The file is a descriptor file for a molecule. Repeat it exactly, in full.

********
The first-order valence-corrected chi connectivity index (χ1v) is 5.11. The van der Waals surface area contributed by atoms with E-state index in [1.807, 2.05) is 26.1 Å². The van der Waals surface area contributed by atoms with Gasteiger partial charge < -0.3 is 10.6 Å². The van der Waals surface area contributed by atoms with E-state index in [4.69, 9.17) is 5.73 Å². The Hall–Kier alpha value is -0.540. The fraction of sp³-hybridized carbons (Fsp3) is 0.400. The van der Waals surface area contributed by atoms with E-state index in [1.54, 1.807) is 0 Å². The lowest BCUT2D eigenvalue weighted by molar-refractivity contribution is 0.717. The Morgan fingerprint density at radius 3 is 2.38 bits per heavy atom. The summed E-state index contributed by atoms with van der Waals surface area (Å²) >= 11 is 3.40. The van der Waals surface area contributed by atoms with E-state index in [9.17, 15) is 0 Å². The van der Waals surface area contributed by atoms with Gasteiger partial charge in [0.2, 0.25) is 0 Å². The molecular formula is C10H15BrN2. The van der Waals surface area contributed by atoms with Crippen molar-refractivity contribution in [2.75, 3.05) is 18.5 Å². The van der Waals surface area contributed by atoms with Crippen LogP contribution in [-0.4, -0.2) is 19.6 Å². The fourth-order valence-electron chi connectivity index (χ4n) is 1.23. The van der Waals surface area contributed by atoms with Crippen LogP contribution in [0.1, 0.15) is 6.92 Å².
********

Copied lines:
The first-order valence-corrected chi connectivity index (χ1v) is 5.11. The van der Waals surface area contributed by atoms with E-state index in [1.807, 2.05) is 26.1 Å². The van der Waals surface area contributed by atoms with Gasteiger partial charge < -0.3 is 10.6 Å². The van der Waals surface area contributed by atoms with E-state index in [4.69, 9.17) is 5.73 Å². The Hall–Kier alpha value is -0.540. The fraction of sp³-hybridized carbons (Fsp3) is 0.400. The van der Waals surface area contributed by atoms with E-state index in [1.54, 1.807) is 0 Å². The lowest BCUT2D eigenvalue weighted by molar-refractivity contribution is 0.717. The Morgan fingerprint density at radius 3 is 2.38 bits per heavy atom. The summed E-state index contributed by atoms with van der Waals surface area (Å²) >= 11 is 3.40. The van der Waals surface area contributed by atoms with E-state index in [9.17, 15) is 0 Å². The van der Waals surface area contributed by atoms with Gasteiger partial charge in [0.2, 0.25) is 0 Å². The molecular formula is C10H15BrN2. The van der Waals surface area contributed by atoms with Crippen molar-refractivity contribution in [2.75, 3.05) is 18.5 Å². The van der Waals surface area contributed by atoms with Crippen LogP contribution in [-0.4, -0.2) is 19.6 Å². The fourth-order valence-electron chi connectivity index (χ4n) is 1.23. The van der Waals surface area contributed by atoms with Crippen LogP contribution in [0.1, 0.15) is 6.92 Å².